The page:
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Navigable Waters Protection Rule

About Waters of the United States

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Current Implementation of “Waters of the United States”

On October 22, 2019, the Environmental Protection Agency and Department of the Army (the agencies) published a final rule (Step One) to repeal the 2015 Rule defining “waters of the United States” and re-codify the regulatory text that existed prior to the 2015 Rule. The final Step One rule became effective on December 23, 2019. Read the final Step One rule.

The Step One rule will be replaced by the Navigable Waters Protection Rule upon its effective date of June 22, 2020. On April 21, 2020, the EPA and the Department of the Army (Army) published the Navigable Waters Protection Rule to define “waters of the United States” (WOTUS) in the Federal Register. For the first time, the agencies are streamlining the definition so that it:
  • includes four simple categories of jurisdictional waters,
  • provides clear exclusions for many water features that traditionally have not been regulated, and
  • defines terms in the regulatory text that have never been defined before.

Congress, in the Clean Water Act, explicitly directed the Agencies to protect “navigable waters.” The Navigable Waters Protection Rule regulates traditional navigable waters and the core tributary systems that provide perennial or intermittent flow into them. The final rule fulfills Executive Order 13788 and reflects legal precedent set by key Supreme Court cases as well as robust public outreach and engagement, including pre-proposal input and comments received on the proposed rule.  Read the final rule.

If a state, tribe, or an entity has specific questions about a pending jurisdictional determination or permit, please contact a local U.S. Army Corps of Engineers District office or the EPA. 

Current Regulatory Definition of “Waters of the United States” Recodified in the Step One Rule

Until the Navigable Waters Protection Rule takes effect, the Step One rule is in effect. 40 CFR 230.3(s) indicates that the term “waters of the United States” means:

  1. All waters which are currently used, or were used in the past, or may be susceptible to use in interstate or foreign commerce, including all waters which are subject to the ebb and flow of the tide;
  2. All interstate waters including interstate wetlands;
  3. All other waters such as intrastate lakes, rivers, streams (including intermittent streams), mudflats, sandflats, wetlands, sloughs, prairie potholes, wet meadows, playa lakes, or natural ponds, the use, degradation or destruction of which could affect interstate or foreign commerce including any such waters:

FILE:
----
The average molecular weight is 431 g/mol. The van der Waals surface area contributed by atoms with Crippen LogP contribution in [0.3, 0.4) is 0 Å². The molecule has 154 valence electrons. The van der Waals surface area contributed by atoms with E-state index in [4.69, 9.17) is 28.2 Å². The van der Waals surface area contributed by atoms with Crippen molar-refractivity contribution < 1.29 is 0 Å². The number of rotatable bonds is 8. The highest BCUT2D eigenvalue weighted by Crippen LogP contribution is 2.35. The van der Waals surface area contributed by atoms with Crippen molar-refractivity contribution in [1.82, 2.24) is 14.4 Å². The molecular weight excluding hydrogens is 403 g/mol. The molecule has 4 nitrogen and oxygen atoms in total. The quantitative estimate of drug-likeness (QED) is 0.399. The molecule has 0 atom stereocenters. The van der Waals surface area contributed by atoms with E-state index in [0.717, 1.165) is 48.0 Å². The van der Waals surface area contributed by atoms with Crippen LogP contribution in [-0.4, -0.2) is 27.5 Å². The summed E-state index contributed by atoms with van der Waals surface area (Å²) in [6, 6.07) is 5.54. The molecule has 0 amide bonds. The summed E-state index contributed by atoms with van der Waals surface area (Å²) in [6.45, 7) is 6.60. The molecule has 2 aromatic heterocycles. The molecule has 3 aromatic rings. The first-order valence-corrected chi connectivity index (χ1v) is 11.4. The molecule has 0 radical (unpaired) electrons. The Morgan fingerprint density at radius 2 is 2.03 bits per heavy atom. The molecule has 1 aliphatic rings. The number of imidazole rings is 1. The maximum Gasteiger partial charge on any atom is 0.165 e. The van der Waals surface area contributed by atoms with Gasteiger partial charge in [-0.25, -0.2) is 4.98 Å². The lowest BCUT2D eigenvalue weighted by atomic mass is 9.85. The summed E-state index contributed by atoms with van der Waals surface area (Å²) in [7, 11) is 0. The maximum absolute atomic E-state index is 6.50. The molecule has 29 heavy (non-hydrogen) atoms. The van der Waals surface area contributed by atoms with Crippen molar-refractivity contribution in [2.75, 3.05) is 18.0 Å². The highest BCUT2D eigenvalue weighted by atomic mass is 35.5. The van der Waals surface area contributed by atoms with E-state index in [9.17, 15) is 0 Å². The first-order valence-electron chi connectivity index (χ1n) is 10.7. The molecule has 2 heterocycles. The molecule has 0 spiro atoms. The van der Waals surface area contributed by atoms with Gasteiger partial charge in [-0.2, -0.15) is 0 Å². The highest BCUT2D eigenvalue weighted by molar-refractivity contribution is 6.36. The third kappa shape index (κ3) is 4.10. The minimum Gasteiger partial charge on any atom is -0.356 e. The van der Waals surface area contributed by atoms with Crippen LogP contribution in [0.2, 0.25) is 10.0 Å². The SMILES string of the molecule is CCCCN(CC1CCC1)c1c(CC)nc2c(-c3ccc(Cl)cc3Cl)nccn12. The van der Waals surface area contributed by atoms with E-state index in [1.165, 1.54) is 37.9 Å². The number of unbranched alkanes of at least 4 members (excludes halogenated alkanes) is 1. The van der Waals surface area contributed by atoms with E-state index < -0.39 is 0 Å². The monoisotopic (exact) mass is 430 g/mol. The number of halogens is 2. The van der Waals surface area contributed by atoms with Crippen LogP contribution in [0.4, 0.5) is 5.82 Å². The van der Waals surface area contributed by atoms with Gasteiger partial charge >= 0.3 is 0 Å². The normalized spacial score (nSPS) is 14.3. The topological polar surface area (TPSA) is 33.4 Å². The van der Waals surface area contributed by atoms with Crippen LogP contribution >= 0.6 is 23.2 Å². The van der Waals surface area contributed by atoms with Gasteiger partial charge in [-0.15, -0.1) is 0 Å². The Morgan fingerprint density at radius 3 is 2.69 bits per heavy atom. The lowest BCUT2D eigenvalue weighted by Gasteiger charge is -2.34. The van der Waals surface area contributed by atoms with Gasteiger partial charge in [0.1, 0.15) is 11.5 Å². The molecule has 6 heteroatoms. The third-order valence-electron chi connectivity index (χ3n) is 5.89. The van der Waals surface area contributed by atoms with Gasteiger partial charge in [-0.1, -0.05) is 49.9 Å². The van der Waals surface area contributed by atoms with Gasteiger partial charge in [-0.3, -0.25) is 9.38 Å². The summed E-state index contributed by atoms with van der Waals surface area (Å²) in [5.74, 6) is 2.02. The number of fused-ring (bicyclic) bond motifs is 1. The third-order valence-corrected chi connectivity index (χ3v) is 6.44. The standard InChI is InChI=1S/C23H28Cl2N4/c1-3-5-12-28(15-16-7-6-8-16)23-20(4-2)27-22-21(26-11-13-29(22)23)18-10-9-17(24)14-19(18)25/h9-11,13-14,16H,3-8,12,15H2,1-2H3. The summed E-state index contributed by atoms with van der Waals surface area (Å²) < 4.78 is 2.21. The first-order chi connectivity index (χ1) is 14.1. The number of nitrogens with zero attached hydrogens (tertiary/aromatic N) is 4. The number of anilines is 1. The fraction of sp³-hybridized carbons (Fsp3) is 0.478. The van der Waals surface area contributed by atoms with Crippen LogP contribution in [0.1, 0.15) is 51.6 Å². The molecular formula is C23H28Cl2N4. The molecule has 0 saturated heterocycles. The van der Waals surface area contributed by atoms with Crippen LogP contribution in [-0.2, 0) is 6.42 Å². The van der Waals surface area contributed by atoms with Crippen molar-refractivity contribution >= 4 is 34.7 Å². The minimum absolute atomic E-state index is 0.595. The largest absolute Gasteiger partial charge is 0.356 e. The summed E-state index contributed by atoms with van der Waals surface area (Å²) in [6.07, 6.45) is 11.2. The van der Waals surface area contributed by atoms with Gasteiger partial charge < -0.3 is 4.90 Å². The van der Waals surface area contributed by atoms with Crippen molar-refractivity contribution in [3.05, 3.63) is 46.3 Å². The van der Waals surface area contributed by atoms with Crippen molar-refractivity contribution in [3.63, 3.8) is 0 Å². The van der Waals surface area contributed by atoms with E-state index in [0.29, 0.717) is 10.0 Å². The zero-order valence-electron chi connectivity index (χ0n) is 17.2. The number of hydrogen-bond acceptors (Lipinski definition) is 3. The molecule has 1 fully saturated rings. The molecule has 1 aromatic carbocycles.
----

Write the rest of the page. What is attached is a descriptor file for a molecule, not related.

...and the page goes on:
1. Which are or could be used by interstate or foreign travelers for recreational or other purposes; or
    2. (From which fish or shellfish are or could be taken and sold in interstate or foreign commerce; or
    3. Which are used or could be used for industrial purposes by industries in interstate commerce;
  4. All impoundments of waters otherwise defined as waters of the United States under this definition;
  5. Tributaries of waters identified in paragraphs (s)(1) through (4) of this section;
  6. The territorial sea;
  7. Wetlands adjacent to waters (other than waters that are themselves wetlands) identified in paragraphs (s)(1) through (6) of this section.

Waste treatment systems, including treatment ponds or lagoons designed to meet the requirements of CWA (other than cooling ponds as defined in 40 CFR 423.11(m) which also meet the criteria of this definition) are not waters of the United States.

Waters of the United States do not include prior converted cropland. Notwithstanding the determination of an area’s status as prior converted cropland by any other federal agency, for the purposes of the Clean Water Act, the final authority regarding Clean Water Act jurisdiction remains with EPA.

Guidance Documents on the Definition of “Waters of the United States”

Rapanos v. United States and Carabell v. United States

In 2007 and again in 2008, the agencies developed guidance for implementing the above definition of “waters of the United States” under the Clean Water Act following the Rapanos v. United States, and Carabell v. United States Supreme Court decision.

Solid Waste Agency of Northern Cook County (SWANCC) v. United States

In 2001 and again in 2003, the agencies developed guidance to address the above definition of “waters of the United States” under the Clean Water Act following the SWANCC Supreme Court decision.

  • January 2003 Legal Memorandum discussing the scope of the Clean Water Act jurisdiction in light of the SWANCC ruling and related court decisions.
  • January 2001 Legal Memorandum describing which aspects of the regulatory definition of “waters of the United States” are and are not affected by SWANCC. This guidance is superseded by the 2003 guidance.


1989 Memorandum of Agreement - Allocates responsibilities between EPA and the Corps for determining the geographic scope of the Section 404 program and the applicability of exemptions from regulation under Section 404(f).

1979 “Civiletti” Memorandum - U.S. Attorney General opinion on ultimate administrative authority under Section 404 to determine the reach of navigable waters and the meaning of Section 404(f).

Clean Water Act Section 404 and Agriculture - Includes the 1990 Memorandum to the Field and the Memorandum withdrawing the Interpretive Rule.

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Supreme Court Rulings Related to “Waters of the United States”

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2015 Clean Water Rule

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Related Information

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